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Yesterday I had blurred vision to my right field of vision in both eyes followed by a slight headache, then numbness and tingling to the right side of my head. The ED doc said it was a tension headache. Are these common signs and symptoms tension headaches or migraine? Should I go to a neurologist for a second opinion? Kimberly.
The symptoms you describe are not typical of tension-type headache. Take a look at Tension-Type Headaches - the Basics . They are fairly common Migraine symptoms. You can find information about the possible phases of a Migraine attack and the potential symptoms in Anatomy of a Migraine .
If you're already seeing a neurologist, getting his or her opinion would be the way to go. If you're not, chances are that you'll need to wait for an appointment. In that case, start with your family doctor.
Good luck, John Claude Krusz and Teri R...
A tension headache is pain or discomfort in the head, scalp, or neck, usually associated with muscle tightness in these areas.
Mixed tension migraine
Muscle contraction headache; Headache - benign; Headache - tension; Chronic headaches - tension; Rebound headaches - tension
Causes, incidence, and risk factors
Tension headaches are one of the most common forms of headaches . They may occur at any age, but are most common in adults and adolescents.
If a headache occurs two or more times a week for several months or longer, the condition is considered chronic . Chronic daily headaches can result from the under- or over-treatment of a primary headache. For example, patients who take pain medication more than 3 days a week on a regular basis can develop rebound headaches.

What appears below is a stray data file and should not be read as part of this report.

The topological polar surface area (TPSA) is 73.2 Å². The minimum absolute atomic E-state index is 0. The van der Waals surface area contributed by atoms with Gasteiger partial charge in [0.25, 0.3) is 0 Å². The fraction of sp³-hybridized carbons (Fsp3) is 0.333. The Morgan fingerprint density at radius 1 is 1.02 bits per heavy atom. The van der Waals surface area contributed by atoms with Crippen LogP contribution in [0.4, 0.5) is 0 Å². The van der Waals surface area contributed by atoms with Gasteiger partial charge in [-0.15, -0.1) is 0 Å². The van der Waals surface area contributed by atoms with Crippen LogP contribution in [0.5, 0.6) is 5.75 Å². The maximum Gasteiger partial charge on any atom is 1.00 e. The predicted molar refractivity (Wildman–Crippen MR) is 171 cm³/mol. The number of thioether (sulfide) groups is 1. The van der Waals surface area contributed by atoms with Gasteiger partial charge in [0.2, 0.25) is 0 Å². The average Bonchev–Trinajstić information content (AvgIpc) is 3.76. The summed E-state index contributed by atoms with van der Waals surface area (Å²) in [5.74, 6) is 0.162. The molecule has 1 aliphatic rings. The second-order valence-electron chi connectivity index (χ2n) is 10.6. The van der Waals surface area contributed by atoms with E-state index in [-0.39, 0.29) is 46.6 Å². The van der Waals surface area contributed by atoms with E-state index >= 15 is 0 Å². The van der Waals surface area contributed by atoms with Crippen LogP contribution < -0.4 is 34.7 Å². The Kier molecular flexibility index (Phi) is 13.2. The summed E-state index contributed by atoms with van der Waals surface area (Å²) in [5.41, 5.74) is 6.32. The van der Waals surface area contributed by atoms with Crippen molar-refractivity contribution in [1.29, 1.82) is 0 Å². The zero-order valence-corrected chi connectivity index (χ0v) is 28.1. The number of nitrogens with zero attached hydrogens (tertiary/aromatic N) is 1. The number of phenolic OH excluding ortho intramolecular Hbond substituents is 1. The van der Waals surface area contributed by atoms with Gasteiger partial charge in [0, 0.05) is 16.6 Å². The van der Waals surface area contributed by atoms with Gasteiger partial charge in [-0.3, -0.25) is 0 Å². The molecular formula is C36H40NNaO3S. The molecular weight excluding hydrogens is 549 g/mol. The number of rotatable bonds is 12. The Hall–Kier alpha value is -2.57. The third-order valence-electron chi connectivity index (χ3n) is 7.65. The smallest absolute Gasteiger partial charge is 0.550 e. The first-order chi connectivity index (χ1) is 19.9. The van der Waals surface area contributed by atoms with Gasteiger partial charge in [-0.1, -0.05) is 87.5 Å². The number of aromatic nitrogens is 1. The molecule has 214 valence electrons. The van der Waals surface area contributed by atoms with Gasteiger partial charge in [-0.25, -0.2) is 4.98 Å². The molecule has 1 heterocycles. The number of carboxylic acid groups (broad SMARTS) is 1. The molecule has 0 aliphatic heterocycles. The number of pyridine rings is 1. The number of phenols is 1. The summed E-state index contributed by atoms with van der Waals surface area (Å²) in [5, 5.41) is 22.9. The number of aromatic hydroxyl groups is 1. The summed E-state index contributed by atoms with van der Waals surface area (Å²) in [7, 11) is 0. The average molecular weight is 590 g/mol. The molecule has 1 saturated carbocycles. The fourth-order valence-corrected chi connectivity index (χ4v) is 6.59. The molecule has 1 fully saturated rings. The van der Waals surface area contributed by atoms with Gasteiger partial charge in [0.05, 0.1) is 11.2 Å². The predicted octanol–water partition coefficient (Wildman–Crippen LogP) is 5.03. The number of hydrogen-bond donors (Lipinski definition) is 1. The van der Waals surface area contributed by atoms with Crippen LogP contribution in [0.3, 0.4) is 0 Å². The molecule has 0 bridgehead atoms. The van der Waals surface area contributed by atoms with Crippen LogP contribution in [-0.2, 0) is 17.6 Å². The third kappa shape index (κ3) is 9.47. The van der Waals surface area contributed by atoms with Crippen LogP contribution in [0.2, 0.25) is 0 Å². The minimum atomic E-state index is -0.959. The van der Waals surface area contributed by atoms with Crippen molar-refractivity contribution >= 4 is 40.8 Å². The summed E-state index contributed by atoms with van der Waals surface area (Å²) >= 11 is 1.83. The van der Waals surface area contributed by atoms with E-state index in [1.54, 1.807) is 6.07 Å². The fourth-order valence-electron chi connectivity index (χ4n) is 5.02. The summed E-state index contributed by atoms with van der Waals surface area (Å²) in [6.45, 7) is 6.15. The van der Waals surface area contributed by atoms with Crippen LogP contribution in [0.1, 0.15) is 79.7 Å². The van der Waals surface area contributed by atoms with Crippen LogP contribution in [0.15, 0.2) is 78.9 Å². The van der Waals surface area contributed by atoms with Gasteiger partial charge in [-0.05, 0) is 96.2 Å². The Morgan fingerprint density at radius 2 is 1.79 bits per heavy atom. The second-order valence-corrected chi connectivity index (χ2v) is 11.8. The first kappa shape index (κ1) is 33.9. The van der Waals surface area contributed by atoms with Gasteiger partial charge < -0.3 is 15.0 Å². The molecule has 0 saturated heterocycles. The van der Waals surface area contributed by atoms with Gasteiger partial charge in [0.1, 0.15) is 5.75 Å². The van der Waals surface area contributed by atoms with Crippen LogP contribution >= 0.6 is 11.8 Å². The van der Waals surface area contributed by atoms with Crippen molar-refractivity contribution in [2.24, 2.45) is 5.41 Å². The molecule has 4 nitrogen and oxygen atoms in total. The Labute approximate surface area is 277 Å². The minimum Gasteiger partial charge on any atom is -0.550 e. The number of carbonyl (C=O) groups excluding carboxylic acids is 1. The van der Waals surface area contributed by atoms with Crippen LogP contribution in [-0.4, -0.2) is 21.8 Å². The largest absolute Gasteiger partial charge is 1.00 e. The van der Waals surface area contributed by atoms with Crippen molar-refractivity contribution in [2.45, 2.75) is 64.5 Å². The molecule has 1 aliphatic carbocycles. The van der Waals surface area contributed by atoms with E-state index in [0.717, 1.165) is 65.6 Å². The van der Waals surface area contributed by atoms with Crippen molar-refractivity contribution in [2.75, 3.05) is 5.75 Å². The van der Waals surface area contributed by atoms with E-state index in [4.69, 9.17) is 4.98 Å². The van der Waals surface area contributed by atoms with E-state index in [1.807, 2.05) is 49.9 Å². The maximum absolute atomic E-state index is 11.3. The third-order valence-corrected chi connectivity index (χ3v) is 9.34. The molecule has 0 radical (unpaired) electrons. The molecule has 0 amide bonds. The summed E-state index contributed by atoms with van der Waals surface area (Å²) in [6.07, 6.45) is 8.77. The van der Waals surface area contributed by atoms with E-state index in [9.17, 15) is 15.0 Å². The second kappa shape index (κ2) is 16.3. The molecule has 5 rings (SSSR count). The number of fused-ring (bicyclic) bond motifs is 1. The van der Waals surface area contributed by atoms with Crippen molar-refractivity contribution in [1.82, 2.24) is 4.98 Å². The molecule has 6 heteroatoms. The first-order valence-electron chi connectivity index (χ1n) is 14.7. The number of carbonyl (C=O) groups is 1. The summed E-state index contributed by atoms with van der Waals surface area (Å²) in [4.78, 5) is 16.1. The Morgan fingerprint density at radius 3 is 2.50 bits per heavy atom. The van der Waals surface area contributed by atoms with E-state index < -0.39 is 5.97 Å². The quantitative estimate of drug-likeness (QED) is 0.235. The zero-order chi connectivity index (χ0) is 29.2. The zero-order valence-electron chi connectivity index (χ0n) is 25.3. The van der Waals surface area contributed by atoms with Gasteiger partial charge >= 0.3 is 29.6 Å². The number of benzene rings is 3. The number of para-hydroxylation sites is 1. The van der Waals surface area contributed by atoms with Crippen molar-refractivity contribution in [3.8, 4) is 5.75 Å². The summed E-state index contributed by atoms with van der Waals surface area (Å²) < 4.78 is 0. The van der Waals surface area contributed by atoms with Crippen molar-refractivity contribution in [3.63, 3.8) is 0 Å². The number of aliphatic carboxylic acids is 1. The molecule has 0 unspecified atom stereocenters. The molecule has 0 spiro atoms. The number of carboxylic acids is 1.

Tension headaches can occur ...
Family member started having these strange episodes. They started with tingling in the hands followed by general weakness throughout the body. Then they have difficulty concentrating, as well as, word retrieval difficulty. This period of about 10-20 minutes eventually leads to paralysis. They are unable to blink, speak or move their limbs. Breathing is fine and eyes dilate properly. They are alert and able to hear everything that is going on during this paralysis but are unaware of how much time passed while they were in this paralysis. This paralysis typically last for a minute or so at such time the process completely reverses itself. They are able to start blinking their eyes, then moving their limbs, concentration comes back and word retrieval starts to get easier. After the episode they feel physically drained as if they just ran a marathon. We went to the ER and had numerous tests done (see below) with no real diagnosis. These episodes came and went about every h...
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